Loop the rest of the team into the plan as well. Sometimes, things may have changed up during an employee’s leave. If this is the case, treat it almost as if they’re a new hire again. Consider having a buddy to help them out as they get ramped back up to their day-to-day. 

Connect your employees with a community

If you have other working parents on your team, connect them to your newly pregnant employee. Providing a group of peers can help make the transition less challenging for the new parent. This can help your employee feel less alone. As well, employee resource groups are great for providing a safe place for employees to talk amongst themselves.

With an easy-to-use team communication app, you can make it easy for people to connect without giving out confidential information—especially useful if you have team members who work in different locations.

Support your employees at every stage.

Homebase can help you stay compliant and make it easy to meet your employees where they are. That includes throughout their pregnancy and beyond. Get started today.

Pregnant employees rights FAQs 

What are the major laws that protect a pregnant employee’s rights in the U.S.?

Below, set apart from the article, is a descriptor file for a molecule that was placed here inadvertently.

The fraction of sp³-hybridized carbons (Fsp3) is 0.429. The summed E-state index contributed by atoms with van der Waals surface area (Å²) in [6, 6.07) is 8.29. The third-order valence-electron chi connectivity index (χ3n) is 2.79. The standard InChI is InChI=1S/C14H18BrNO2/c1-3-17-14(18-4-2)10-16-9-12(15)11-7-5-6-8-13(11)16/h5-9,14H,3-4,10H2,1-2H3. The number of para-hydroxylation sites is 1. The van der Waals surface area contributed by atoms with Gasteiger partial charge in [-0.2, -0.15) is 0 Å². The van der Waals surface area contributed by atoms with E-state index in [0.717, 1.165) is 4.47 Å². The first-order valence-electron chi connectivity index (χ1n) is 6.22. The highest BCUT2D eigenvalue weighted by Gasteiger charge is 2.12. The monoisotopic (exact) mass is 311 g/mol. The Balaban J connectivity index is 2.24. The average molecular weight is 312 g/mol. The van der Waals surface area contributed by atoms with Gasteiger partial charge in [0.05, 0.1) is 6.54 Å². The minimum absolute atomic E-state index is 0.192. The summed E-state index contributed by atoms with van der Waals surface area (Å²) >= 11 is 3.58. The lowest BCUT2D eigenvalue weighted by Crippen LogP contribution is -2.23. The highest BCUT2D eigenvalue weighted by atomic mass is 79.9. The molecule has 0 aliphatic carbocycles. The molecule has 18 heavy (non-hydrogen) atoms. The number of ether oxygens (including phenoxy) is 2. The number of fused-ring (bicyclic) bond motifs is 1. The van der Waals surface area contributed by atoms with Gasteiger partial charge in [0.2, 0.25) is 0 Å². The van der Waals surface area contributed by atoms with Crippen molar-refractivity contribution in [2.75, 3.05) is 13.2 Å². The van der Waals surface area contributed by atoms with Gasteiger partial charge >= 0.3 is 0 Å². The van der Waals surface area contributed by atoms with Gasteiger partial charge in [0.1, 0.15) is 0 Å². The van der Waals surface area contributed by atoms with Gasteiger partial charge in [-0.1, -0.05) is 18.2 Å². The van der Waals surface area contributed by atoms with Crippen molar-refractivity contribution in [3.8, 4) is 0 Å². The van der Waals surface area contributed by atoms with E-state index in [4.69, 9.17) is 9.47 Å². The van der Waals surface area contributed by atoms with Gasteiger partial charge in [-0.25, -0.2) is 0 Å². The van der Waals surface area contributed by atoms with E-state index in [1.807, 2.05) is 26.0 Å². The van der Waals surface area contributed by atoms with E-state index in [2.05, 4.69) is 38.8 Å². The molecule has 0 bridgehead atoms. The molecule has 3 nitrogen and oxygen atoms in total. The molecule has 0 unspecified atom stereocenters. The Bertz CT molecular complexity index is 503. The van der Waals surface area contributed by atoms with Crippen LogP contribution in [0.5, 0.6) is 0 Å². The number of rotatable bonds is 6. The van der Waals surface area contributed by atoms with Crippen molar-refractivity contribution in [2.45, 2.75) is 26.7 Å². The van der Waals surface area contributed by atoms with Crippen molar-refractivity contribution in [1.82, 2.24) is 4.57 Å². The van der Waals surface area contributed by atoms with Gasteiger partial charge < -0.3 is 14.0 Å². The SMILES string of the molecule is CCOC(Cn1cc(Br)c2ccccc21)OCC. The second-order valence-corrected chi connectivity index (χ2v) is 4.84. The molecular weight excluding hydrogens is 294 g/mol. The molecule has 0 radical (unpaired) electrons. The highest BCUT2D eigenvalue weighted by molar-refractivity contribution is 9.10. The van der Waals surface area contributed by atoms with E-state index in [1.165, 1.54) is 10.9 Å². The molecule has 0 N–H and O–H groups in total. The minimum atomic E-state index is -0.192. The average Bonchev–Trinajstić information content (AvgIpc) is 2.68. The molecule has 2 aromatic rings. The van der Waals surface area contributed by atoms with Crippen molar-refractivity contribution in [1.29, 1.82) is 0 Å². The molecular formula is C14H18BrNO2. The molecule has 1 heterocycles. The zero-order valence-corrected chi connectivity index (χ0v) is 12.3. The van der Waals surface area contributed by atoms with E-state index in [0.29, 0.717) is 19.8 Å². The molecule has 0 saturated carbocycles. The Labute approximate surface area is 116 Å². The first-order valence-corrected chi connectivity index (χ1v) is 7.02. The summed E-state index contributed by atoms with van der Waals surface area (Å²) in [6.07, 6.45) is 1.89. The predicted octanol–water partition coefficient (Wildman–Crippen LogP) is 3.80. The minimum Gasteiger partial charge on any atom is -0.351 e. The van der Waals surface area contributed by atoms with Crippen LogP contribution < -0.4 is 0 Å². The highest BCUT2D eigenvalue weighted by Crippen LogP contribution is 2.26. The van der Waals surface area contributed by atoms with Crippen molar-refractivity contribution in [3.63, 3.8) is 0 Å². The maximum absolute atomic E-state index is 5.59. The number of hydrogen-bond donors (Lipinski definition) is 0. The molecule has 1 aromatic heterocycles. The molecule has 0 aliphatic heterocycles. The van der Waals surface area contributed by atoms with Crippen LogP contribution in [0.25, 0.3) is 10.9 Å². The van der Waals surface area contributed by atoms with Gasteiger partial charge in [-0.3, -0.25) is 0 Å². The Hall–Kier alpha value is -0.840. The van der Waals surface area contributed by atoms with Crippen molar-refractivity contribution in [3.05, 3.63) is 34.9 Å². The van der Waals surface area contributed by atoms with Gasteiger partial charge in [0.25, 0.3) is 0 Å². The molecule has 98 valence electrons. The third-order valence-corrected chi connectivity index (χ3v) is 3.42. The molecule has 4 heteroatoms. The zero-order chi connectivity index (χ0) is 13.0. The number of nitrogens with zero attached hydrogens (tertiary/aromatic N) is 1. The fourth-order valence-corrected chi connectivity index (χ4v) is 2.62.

The federal laws that protect a pregnant employee include the Pregnant Worker’s Fairness Act (PWFA), the Pregnancy Discrimination Act (PDA), Family and Medical Leave Act (FMLA), Fair Labor Standards Act (FLSA), and the Americans with Disabilities Act (ADA)

For more specific legislation regarding state laws, check out the labor laws every business owner should know. 

What is the Pregnant Workers Fairness Act?

The Pregnant Workers Fairness Act (PWFA) is a law that requires employers to provide reasonable accommodations for employees as it relates to pregnancy, childbirth, or related medical conditions. This law goes into effect on June 27, 2023. 

What steps can you take to ensure employees feel comfortable when pregnant at work?

To ensure your pregnant employees are comfortable at work, it’s best to create a parental leave policy before it’s needed. From there, you can work with that specific employee to craft the best option that works for them. Ensure it’s something that fits within your unique parental leave policy. 

It’s also important to foster a supportive and encouraging culture. That means means ensuring that other employees are equally as supportive. The goal is to minimize the amount of harassment a pregnant employee may encounter. One idea to consider? Offer to connect your employees with a network of other working parents. This can can help them transition into becoming parents, and coming back after the child is born.